This post is a continuation of the series documenting our travels in the wonderful Central European country of Poland. This was the last of our 3 days in the Baltic port town of Gdansk. We had spent the first half of the day visiting some beautiful churches and the town hall in main town Gdansk. (Gdansk, Part 2 – A Tall tower, Red brick Churches & a beautiful town hall)
After a heavy lunch at the Pod Ryba restaurant we were in a mood to relax for sometime so we returned to our comfortable room in the Hotel Podewils for a short afternoon siesta.
The short nap rejuvenated us enough & we set off for the “Solidarity” Centre. The guide book said that the Solidarity centre was open till 6 pm. It was 3 pm when we left, so we had a good 3 hours to see it before it closed for the day. (Or so we thought!)
We left via the short cut that we had discovered in our wanderings bypassing the main town via the pedestrian bridge on the Motława. The bridge was raised at the time to allow the river traffic to pass and we got to see it in action, gently plonking down in place at the scheduled time.
We then walked across and took the shortest route to the Solidarity centre which took us through some residential areas. A brisk 20 minute walk later we were at the Solidarity square & centre.
The Square is dominated by the towering Three Crosses monument designed and made by the Shipyard workers of Gdansk in memory of the people killed in the firing by the Communist regime on its own protesting people. The 140 feet tall crosses tower over all other structures nearby and this was the first time ever a communist regime allowed a monument built to honour the people that they themselves killed!
Just behind the square is the famous Gdansk Shipyard and the Solidarity centre just inside it’s gates. It’s very apt that the centre documenting the end of communism in this part of Europe is based at the very place where it all began.
The Solidarity centre is built like a typical blocky, dull, no nonsense Communist time structure and if you didn’t know better one wouldn’t even give it a second look. We went inside and quickly realised that we had planned it all wrong.
We were told that though the centre building itself would close at 6pm, the exhibits would close at 5pm. That gave us a short 1.5 hours only to rush through the centre. Had I planned it better, we could have easily spent 1.5 hours more here. But right now we had no choice so we bought our tickets and took the excellent audioguide and started our tour of the centre.
The Solidarity Centre shows us the journey that the country of Poland underwent from the agitations that the square monument is dedicated to in 1970 to the start of the first Worker’s union ever in a communist country – ” Solidarity” in 1980 to the imposition of martial law in 1981 and finally the long road that led to the first open elections in the country in 1989.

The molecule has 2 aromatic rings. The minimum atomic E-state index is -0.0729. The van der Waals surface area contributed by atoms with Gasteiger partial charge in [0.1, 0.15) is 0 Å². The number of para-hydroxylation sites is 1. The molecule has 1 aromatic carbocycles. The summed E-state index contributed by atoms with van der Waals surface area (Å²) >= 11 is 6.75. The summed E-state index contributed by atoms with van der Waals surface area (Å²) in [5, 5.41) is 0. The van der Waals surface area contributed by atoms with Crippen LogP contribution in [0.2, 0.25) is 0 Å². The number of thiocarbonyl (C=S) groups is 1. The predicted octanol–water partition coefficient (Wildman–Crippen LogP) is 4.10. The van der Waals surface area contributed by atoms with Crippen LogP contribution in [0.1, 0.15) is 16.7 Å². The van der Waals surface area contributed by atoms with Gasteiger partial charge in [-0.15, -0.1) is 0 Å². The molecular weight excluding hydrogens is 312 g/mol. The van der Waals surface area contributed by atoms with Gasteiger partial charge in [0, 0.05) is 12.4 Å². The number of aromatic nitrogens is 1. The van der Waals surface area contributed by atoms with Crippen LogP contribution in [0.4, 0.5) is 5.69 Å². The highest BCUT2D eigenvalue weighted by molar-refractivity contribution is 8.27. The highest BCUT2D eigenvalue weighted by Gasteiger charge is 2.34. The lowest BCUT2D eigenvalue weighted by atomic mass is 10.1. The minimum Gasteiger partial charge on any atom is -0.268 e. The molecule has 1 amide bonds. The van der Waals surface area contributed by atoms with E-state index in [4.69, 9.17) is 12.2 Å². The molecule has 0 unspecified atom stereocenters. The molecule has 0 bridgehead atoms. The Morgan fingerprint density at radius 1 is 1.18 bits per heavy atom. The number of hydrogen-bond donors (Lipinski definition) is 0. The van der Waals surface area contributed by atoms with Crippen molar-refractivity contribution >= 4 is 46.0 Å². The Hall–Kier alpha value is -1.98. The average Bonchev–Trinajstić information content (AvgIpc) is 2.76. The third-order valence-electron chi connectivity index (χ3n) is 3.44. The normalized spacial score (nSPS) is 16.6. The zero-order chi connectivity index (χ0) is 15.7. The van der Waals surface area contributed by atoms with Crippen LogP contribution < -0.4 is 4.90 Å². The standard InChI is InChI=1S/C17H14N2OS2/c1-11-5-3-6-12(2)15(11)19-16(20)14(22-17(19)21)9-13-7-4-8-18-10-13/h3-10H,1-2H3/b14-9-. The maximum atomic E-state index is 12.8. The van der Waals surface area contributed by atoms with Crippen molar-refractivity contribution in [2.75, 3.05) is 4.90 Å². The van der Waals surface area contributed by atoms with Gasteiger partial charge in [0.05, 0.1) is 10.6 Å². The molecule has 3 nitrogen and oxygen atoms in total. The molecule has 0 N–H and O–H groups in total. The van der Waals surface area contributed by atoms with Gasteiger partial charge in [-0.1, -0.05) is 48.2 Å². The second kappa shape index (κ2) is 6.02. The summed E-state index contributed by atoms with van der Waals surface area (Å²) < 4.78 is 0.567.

Most such exhibits are staid and boring. But the Solidarity Centre brings the whole thing alive by clever use of actual items from the agitation, heart wrenching photos, huge screen which shows the actual coverage from those days and the audio guide which actually transports a visitor into the middle of the Solidarity movement.
We see actual replicas of rooms including the dreaded interrogation rooms of the communist regime where people actually disappeared never to be seen again.
Next were the rooms which show the demands made by the newly formed union, the agreement reached in 1980 with videos of all the archival footage displayed across massive screens with various artefacts displayed all along as the audio guide narrates the events.
We soon come to know about the martial law imposed by the Communist regime in an attempt to crush the union after declaring the union illegal just months after approving them in 1981. The aptly dark and dreary room opens with the videos of the then leader of the communist regime declaring the imposition of martial law.
We then walked across the room which has a military prisoner transport truck crashing through the gates of the shipyard among shields of the military police while listening to the horrific tales of atrocities committed by the regime. This was the actual scene when the military tried to crush the movement and jailed the main leaders including Lech Wałęsa.
After that we came to the section which shows the years from the declaration of martial law to the Solidarity movement going underground and gaining momentum among the common people, to the important role played by the Poland’s favourite son Pope John Paul II. It is all very moving, depressing and inspiring at the same time.
The main room in this section has a smaller reconstruction of the big white round table where the actual ” Round table talks” of 1989 were held. The room has multiple small screens plus the huge display on the ceiling which shows the important moments of the talks themselves. We actually sat at the round table engrossed at the scenes unfolding on the screens all around us.